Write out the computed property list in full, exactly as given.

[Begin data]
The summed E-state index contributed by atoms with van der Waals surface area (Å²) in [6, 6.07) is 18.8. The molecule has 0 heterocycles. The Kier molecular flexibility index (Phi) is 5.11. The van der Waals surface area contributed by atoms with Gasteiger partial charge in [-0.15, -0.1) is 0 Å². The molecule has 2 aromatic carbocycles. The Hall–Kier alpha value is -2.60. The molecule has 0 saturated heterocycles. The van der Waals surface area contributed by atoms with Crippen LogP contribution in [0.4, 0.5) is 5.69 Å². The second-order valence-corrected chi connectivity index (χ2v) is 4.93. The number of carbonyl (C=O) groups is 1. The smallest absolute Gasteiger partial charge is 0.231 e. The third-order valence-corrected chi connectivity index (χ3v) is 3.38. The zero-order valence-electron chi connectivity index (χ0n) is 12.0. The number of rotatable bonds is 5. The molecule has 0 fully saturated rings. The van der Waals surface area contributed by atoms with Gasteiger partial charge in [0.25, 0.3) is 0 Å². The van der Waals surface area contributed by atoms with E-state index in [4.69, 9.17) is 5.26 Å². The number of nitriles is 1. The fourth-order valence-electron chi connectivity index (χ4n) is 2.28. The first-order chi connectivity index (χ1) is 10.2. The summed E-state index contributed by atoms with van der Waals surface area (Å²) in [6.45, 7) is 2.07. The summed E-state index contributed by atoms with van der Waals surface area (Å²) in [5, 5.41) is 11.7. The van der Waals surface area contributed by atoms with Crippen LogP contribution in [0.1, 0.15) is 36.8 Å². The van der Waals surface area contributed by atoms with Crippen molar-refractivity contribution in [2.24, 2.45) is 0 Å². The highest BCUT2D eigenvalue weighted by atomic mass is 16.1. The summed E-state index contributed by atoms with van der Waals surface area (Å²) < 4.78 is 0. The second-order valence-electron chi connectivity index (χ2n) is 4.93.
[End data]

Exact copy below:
The summed E-state index contributed by atoms with van der Waals surface area (Å²) in [6, 6.07) is 18.8. The molecule has 0 heterocycles. The Kier molecular flexibility index (Phi) is 5.11. The van der Waals surface area contributed by atoms with Gasteiger partial charge in [-0.15, -0.1) is 0 Å². The molecule has 2 aromatic carbocycles. The Hall–Kier alpha value is -2.60. The molecule has 0 saturated heterocycles. The van der Waals surface area contributed by atoms with Crippen LogP contribution in [0.4, 0.5) is 5.69 Å². The second-order valence-corrected chi connectivity index (χ2v) is 4.93. The number of carbonyl (C=O) groups is 1. The smallest absolute Gasteiger partial charge is 0.231 e. The third-order valence-corrected chi connectivity index (χ3v) is 3.38. The zero-order valence-electron chi connectivity index (χ0n) is 12.0. The number of rotatable bonds is 5. The molecule has 0 fully saturated rings. The van der Waals surface area contributed by atoms with Gasteiger partial charge in [0.25, 0.3) is 0 Å². The van der Waals surface area contributed by atoms with E-state index in [4.69, 9.17) is 5.26 Å². The number of nitriles is 1. The fourth-order valence-electron chi connectivity index (χ4n) is 2.28. The first-order chi connectivity index (χ1) is 10.2. The summed E-state index contributed by atoms with van der Waals surface area (Å²) in [6.45, 7) is 2.07. The summed E-state index contributed by atoms with van der Waals surface area (Å²) in [5, 5.41) is 11.7. The van der Waals surface area contributed by atoms with Crippen LogP contribution in [0.1, 0.15) is 36.8 Å². The van der Waals surface area contributed by atoms with Crippen molar-refractivity contribution in [2.24, 2.45) is 0 Å². The highest BCUT2D eigenvalue weighted by atomic mass is 16.1. The summed E-state index contributed by atoms with van der Waals surface area (Å²) < 4.78 is 0. The second-order valence-electron chi connectivity index (χ2n) is 4.93.